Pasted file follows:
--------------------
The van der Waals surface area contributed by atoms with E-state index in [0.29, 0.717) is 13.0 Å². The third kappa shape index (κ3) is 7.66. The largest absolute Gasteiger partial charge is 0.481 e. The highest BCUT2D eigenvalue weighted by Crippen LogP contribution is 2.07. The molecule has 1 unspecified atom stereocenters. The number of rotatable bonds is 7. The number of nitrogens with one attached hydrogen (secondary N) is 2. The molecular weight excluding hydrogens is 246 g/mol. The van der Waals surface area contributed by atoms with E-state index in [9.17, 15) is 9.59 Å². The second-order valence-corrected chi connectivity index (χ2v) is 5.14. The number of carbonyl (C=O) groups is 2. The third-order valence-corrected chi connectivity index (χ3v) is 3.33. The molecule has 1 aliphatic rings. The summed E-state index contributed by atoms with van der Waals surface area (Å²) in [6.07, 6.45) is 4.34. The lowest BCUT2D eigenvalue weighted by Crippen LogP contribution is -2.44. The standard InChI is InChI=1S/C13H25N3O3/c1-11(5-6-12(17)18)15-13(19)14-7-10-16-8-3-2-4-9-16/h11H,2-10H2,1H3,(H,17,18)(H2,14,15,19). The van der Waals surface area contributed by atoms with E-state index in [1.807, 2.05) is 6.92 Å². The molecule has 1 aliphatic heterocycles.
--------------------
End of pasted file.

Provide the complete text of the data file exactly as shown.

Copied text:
The van der Waals surface area contributed by atoms with E-state index in [0.29, 0.717) is 13.0 Å². The third kappa shape index (κ3) is 7.66. The largest absolute Gasteiger partial charge is 0.481 e. The highest BCUT2D eigenvalue weighted by Crippen LogP contribution is 2.07. The molecule has 1 unspecified atom stereocenters. The number of rotatable bonds is 7. The number of nitrogens with one attached hydrogen (secondary N) is 2. The molecular weight excluding hydrogens is 246 g/mol. The van der Waals surface area contributed by atoms with E-state index in [9.17, 15) is 9.59 Å². The second-order valence-corrected chi connectivity index (χ2v) is 5.14. The number of carbonyl (C=O) groups is 2. The third-order valence-corrected chi connectivity index (χ3v) is 3.33. The molecule has 1 aliphatic rings. The summed E-state index contributed by atoms with van der Waals surface area (Å²) in [6.07, 6.45) is 4.34. The lowest BCUT2D eigenvalue weighted by Crippen LogP contribution is -2.44. The standard InChI is InChI=1S/C13H25N3O3/c1-11(5-6-12(17)18)15-13(19)14-7-10-16-8-3-2-4-9-16/h11H,2-10H2,1H3,(H,17,18)(H2,14,15,19). The van der Waals surface area contributed by atoms with E-state index in [1.807, 2.05) is 6.92 Å². The molecule has 1 aliphatic heterocycles.